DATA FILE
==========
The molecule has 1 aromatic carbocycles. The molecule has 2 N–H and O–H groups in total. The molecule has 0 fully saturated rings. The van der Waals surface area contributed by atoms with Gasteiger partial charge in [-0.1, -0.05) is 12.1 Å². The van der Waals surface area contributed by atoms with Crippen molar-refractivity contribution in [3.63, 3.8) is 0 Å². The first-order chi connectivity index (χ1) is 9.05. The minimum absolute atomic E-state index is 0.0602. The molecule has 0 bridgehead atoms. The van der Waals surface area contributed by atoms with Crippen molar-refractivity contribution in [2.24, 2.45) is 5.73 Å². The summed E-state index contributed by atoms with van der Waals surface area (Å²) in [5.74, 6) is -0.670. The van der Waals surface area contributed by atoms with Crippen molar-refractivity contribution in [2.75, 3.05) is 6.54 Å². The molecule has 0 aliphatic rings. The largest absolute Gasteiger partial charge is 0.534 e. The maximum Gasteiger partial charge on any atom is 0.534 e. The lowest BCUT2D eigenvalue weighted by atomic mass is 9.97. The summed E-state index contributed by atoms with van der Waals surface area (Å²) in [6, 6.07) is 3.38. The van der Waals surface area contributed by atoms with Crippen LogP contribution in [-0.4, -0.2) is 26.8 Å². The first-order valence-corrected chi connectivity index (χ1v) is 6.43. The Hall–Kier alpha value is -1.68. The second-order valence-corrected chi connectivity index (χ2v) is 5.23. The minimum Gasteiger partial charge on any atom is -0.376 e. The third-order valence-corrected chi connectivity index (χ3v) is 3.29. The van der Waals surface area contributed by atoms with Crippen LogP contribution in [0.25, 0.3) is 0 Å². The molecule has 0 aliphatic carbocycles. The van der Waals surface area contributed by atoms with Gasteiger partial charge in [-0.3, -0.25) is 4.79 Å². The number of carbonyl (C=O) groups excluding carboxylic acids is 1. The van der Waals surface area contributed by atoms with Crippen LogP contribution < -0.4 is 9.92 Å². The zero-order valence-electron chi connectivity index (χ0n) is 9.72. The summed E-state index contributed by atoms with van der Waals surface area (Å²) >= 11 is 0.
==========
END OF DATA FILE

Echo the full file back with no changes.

The molecule has 1 aromatic carbocycles. The molecule has 2 N–H and O–H groups in total. The molecule has 0 fully saturated rings. The van der Waals surface area contributed by atoms with Gasteiger partial charge in [-0.1, -0.05) is 12.1 Å². The van der Waals surface area contributed by atoms with Crippen molar-refractivity contribution in [3.63, 3.8) is 0 Å². The first-order chi connectivity index (χ1) is 9.05. The minimum absolute atomic E-state index is 0.0602. The molecule has 0 bridgehead atoms. The van der Waals surface area contributed by atoms with Crippen molar-refractivity contribution in [2.24, 2.45) is 5.73 Å². The summed E-state index contributed by atoms with van der Waals surface area (Å²) in [5.74, 6) is -0.670. The van der Waals surface area contributed by atoms with Crippen molar-refractivity contribution in [2.75, 3.05) is 6.54 Å². The molecule has 0 aliphatic rings. The largest absolute Gasteiger partial charge is 0.534 e. The maximum Gasteiger partial charge on any atom is 0.534 e. The lowest BCUT2D eigenvalue weighted by atomic mass is 9.97. The summed E-state index contributed by atoms with van der Waals surface area (Å²) in [6, 6.07) is 3.38. The van der Waals surface area contributed by atoms with Crippen LogP contribution in [-0.4, -0.2) is 26.8 Å². The first-order valence-corrected chi connectivity index (χ1v) is 6.43. The Hall–Kier alpha value is -1.68. The second-order valence-corrected chi connectivity index (χ2v) is 5.23. The minimum Gasteiger partial charge on any atom is -0.376 e. The third-order valence-corrected chi connectivity index (χ3v) is 3.29. The van der Waals surface area contributed by atoms with Crippen LogP contribution in [0.25, 0.3) is 0 Å². The molecule has 0 aliphatic carbocycles. The van der Waals surface area contributed by atoms with Gasteiger partial charge in [-0.3, -0.25) is 4.79 Å². The number of carbonyl (C=O) groups excluding carboxylic acids is 1. The van der Waals surface area contributed by atoms with Crippen LogP contribution < -0.4 is 9.92 Å². The zero-order valence-electron chi connectivity index (χ0n) is 9.72. The summed E-state index contributed by atoms with van der Waals surface area (Å²) >= 11 is 0.